In addition, filing of a proof of claim with Manville Trust in particular does not assure settlement. The class action regarding claims against Manville Trust initially established a procedure by which class members could file claims. In re Joint Eastern & Southern District Asbestos Litigation: In re Johns Manville Corp: Findley v. Blinken, (Findley) 129 B.R. 710 (E. & S.D.N.Y. 1991), vacated on other grounds, Findley v. Blinken, 982 F.2d 721 (2d Cir. 1992), modified, 993 F.2d 7 (2d Cir. 1993). This procedure permitted claimants to negotiate their claims with the trust within delineated bounds and receive payments over time. Id., at 767-70, 856-57. Claimants against the Manville Trust were required to go through the negotiating process. If the process did not lead to settlement, the claimant was entitled to proceed to trial. Id. at 843. The structure provided by the Manville Trust for pursuing claims does not automatically confer settlement on any given claimant. "Persons who allege asbestos-related injury [against Manville] have only claims against, not settlements with, the Trust, and retain their right to a jury trial should they forego settlement." Sealover v. Carey Canada, 996 F.2d 42, 45 (3d Cir. 1993) (finding that where plaintiff has neither received payment from nor engaged in meaningful settlement negotiations with Manville Trust, Manville could not be considered a settled defendant). Although Raymark is not entitled to set-off for Manville's equitable share of liability, it is obviously free to pursue reimbursement under Article 14 of New York Civil Practice Law and Rules.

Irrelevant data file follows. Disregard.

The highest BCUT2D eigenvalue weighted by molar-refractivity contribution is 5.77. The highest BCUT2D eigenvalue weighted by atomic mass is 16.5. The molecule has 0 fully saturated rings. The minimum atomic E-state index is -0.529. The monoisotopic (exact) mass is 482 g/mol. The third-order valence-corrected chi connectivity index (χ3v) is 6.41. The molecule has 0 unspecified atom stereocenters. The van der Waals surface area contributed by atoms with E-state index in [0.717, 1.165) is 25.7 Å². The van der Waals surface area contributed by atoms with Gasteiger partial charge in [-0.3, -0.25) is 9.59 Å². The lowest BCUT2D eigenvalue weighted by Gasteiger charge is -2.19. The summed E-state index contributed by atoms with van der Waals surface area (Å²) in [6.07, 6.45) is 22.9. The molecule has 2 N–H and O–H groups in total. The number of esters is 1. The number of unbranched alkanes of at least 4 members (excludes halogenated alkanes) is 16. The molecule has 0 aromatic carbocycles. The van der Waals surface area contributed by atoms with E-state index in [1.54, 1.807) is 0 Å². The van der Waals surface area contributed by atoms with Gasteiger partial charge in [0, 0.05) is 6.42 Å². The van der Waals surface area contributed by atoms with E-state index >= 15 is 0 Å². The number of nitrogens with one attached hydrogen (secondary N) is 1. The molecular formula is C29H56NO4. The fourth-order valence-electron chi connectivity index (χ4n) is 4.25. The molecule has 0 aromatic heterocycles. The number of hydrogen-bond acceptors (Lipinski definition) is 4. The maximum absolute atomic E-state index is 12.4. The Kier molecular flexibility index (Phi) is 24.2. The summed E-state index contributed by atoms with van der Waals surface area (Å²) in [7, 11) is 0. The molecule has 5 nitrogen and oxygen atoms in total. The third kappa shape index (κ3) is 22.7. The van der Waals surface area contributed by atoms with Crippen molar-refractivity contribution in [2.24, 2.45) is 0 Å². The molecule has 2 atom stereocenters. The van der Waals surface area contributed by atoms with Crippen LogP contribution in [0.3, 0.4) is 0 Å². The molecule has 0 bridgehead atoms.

ii. OCF and Empire

 Raymark also claims a set-off is due for the equitable share of liability assigned to OCF and Empire. Mrs. Ciletti and OCF both assert that no settlement has been reached between them. Mrs. Ciletti also states that there is no settlement with Empire. Raymark does not dispute these assertions. Raymark's motion as to OCF and Empire must be denied.

 iii. Armstrong and PC

 In Ciletti, the jury assigned an equitable share of liability of 10% each to Armstrong and PC, the only settling defendants who were allocated a percentage of fault. When applied to the $ 2,772,000 verdict, that equitable share would amount to a set-off of $ 554,400. The total settlements in Ciletti amount to $ 696,500. The judgment entered, $ 2,075,500, reflected a set-off of the larger settlement amount, as authorized by § 15-108. Raymark objects that it cannot determine whether the equitable share or settlement amount is the larger because Ciletti has not disclosed the specific settlement amounts reached with Armstrong and Pittsburgh. Raymark's objection appears to cut against its own interests, since the adjustment it seeks would only lead to a set-off which is less than that already granted. The judgment will remain as entered.